Hitchcock/Truffaut (2015)

Sadly, another case where it is (far) better to read the book than watch the movie.


Kent Jones
Kent Jones
Serge Toubiana
Directors of Photography:
Nick Bentgen, Daniel Cowen, Eric Gautier, Mihai Malaimare Jr., Lisa Rinzler and Genta Tamaki

Running time: 80 minutes

It may share a title with one of the most accessible studies of a filmmaker ever published, but in his documentary Hitchcock/Truffaut, director Kent Jones (assisted here on the screenplay by Truffaut biographer Serge Toubiana) forgot to take a page from the very book with which it shares a title, namely by presenting the facts and presenting them in a way that would be compelling.

What we end up with here is a messy assortment of thoughts and reflections on the Master of Suspense, countless extracts from his films (none of which is indicated to the uninitiated) and a mish-mash of audio excerpts taken from the legendary eight-day interview back in 1962 between the young but ultimately immensely influential French film critic/director François Truffaut and the aging sage who had been thrilling the masses for many decades with his tales of murder but whose status as one of the cinema’s great auteurs was still underappreciated, Alfred Hitchcock.

In the film, we meet 10 directors, among whom only David Fincher proclaims a personal connection with the book, first published in 1966, which contains a wide-ranging discussion between the two cinephiles of all of Hitchcock’s films up to that point, just four short of the ultimate tally by the time he passed away in 1980. The conversation, which sadly was not filmed but only recorded, was facilitated by the bilingual Helen Scott, who gets only one shout-out here without any further information about her. Truffaut spoke no English, and Hitchcock spoke no French, so Scott interpreted back and forth between them from morning till late afternoon every day for more than a week.

Besides Fincher, some of the most loquacious speakers here are French directors Arnaud Desplechin and Olivier Assayas, with speed talker Martin Scorsese also called upon to share his views of Hitchcock’s most famous works. However, it is wholly unclear why these particular filmmakers and their ilk, including Wes Anderson, Richard Linklater, Paul Schrader, Peter Bogdanovich, Kiyoshi Kurosawa and the little-known James Grey, are recounting their impressions. Had we listened to someone like Brian de Palma, or Steven Spielberg, perhaps we could have learned something about tension, art and entertainment, but while these particular filmmakers are amiable enough, it remains a mystery why they were chosen to share their opinions of Hitchcock. To paraphrase Lloyd Bentsen, they’re no François Truffaut.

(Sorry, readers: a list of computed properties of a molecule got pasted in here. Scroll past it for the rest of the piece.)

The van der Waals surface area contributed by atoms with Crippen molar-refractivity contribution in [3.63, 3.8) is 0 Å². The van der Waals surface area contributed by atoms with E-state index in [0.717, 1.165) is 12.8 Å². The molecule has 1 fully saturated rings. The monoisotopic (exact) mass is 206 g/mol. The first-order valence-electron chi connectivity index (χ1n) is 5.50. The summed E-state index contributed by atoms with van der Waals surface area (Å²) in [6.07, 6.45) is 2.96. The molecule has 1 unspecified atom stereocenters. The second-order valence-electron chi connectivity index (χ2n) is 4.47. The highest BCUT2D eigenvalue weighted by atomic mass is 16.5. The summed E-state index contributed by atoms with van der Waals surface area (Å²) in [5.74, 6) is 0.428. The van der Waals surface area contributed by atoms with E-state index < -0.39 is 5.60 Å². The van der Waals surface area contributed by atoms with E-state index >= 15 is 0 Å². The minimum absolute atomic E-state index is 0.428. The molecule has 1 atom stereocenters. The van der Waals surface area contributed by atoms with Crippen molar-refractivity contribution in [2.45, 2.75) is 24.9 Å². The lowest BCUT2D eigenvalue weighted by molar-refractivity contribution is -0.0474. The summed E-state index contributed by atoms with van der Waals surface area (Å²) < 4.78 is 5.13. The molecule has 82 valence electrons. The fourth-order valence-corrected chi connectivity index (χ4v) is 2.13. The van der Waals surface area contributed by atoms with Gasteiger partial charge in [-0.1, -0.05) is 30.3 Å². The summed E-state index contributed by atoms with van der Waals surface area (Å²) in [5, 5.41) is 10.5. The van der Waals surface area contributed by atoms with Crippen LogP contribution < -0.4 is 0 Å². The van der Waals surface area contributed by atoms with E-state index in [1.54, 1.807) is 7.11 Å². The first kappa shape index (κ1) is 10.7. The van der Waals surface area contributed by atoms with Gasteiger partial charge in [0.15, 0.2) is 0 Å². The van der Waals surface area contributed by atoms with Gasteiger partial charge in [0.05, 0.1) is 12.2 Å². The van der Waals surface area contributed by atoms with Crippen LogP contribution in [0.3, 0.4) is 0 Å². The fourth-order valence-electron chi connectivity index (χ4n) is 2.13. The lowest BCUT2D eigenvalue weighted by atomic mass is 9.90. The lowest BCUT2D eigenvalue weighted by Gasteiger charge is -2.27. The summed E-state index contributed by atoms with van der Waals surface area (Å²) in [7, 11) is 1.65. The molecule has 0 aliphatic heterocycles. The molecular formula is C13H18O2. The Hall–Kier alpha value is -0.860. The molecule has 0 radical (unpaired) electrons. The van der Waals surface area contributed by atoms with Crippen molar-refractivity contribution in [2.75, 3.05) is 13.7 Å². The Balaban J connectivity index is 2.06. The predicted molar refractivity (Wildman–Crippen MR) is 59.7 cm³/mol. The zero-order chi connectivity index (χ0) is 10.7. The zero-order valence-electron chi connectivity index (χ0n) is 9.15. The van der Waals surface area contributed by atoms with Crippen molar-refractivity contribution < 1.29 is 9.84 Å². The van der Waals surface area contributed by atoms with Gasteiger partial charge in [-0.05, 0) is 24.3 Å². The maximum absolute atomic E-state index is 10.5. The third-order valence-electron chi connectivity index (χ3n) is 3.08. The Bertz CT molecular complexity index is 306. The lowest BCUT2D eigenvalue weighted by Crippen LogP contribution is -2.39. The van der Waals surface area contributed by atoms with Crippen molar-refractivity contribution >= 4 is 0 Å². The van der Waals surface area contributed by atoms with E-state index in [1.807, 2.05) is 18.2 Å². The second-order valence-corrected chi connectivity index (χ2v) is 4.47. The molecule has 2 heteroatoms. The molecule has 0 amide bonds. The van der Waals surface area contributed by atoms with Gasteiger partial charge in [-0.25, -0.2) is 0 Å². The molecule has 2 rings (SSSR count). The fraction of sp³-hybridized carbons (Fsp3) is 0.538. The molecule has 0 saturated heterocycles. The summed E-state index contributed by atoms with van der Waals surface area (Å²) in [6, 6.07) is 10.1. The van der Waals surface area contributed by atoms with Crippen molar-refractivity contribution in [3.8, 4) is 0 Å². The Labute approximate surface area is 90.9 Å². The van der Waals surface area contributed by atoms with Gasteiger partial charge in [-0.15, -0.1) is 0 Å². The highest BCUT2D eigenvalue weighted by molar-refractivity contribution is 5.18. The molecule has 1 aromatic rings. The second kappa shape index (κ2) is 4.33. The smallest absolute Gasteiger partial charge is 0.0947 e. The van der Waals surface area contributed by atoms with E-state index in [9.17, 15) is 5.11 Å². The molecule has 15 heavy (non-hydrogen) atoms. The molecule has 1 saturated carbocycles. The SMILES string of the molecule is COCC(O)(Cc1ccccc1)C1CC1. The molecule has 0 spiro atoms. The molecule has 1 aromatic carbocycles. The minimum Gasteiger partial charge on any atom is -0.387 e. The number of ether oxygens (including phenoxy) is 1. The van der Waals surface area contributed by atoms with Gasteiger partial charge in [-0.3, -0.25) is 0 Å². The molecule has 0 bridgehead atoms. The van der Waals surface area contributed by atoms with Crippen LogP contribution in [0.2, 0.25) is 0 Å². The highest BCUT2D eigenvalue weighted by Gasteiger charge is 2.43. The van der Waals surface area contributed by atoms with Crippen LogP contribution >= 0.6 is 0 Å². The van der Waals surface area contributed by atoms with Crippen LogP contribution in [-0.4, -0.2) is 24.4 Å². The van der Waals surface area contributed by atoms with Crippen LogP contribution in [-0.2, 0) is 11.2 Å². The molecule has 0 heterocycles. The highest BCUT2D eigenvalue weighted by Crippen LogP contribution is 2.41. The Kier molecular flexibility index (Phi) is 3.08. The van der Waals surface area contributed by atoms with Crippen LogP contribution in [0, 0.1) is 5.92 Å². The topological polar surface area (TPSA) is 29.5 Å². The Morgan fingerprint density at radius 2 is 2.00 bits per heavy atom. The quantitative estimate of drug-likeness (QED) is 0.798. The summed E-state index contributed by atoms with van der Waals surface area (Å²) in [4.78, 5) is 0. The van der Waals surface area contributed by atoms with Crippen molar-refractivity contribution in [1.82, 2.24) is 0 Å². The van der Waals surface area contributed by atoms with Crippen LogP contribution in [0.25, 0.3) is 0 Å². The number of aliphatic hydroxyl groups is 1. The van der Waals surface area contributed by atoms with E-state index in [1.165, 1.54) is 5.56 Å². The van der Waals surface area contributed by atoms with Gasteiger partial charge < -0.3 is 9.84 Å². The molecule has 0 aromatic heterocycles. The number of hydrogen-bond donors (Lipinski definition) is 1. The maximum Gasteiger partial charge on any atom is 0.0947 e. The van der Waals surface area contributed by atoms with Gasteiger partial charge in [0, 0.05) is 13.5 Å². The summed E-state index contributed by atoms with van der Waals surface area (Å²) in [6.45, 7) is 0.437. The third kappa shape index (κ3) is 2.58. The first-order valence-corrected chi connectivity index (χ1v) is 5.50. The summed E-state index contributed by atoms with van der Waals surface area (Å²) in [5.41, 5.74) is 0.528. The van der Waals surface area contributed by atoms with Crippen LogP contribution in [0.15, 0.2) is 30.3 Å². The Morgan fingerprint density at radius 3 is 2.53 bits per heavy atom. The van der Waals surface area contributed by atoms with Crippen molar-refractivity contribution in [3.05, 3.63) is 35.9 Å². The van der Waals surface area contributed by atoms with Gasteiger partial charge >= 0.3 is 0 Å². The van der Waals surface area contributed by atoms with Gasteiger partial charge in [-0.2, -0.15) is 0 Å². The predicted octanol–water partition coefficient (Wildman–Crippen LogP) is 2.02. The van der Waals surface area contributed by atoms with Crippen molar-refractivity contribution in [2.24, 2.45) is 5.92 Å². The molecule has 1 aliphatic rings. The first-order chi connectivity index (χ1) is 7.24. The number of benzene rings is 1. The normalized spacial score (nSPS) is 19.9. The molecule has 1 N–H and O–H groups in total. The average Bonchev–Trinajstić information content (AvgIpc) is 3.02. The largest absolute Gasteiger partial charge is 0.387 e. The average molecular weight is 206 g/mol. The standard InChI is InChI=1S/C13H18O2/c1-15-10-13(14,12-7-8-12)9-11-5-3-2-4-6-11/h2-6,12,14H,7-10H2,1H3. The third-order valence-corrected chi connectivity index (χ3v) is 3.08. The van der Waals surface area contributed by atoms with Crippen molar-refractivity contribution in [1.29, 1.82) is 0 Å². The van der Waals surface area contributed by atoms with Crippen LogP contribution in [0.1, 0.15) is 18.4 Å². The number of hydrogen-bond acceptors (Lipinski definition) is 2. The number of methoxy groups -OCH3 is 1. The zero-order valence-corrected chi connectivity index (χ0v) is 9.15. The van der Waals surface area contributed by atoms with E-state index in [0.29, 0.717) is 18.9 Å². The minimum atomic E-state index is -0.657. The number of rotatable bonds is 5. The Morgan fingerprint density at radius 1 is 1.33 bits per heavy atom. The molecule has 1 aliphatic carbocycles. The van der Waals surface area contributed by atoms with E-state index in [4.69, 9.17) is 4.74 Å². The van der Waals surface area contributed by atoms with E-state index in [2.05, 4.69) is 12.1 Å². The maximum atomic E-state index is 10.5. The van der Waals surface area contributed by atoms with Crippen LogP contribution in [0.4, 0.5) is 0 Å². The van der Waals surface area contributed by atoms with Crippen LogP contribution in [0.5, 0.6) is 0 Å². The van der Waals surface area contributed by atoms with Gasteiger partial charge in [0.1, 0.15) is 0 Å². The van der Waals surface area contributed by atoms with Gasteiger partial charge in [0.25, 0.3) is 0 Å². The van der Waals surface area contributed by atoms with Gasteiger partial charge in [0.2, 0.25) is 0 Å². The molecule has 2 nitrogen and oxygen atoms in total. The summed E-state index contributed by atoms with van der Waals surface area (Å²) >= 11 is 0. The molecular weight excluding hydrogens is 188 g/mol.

Time and again, we return to the question of whether Hitchcock was an entertainer or an artist, a doubt he even expressed to Truffaut. Predictably, the film leans very heavily towards the latter, as was the intention of Truffaut at the time, who along with his colleagues at the Cahiers du cinéma film monthly extolled the Hollywood-based British director for being the force that drives every one of his films, in other words for being an “auteur”.

In the words of Truffaut, the work of an auteur might not always be good, but it is always better than the work of a non-auteur (he used the examples of French filmmakers Jean Renoir and Jean Delannoy as representatives of these two respective kinds of directors).

Hitchcock/Truffaut, unsure of its own raison d’être, turns towards armchair psychoanalysis in its second half, as the directors, most of whom are too young to have met Hitchcock, speculate about the fetish objects in Hitch’s films. Fortunately, we are spared any significant amount of discussion about the blonde actresses he employed, but the topic of dreams does come up, and it is truly puzzling that there is no mention of Spellbound, which was Hitchcock’s big “dream” film and also dealt very cynically with psychoanalysis.

Most frustrating is an extended sequence that encompasses an analysis of Vertigo, during which we learn precious little, except that the film works not because of its narrative, which is deeply flawed and more than a little silly, but because it is, in the words of Scorsese, “poetry”. Such bland statements about Hitchcock the artist, as opposed to Hitchcock the mass entertainer, bring absolutely nothing to our understanding of the director’s undeniable appeal.

What would seem to be the most important point of discussion is one that is mentioned all too briefly: Hitchcock’s problem with realism, especially following the brutal reality of World War II.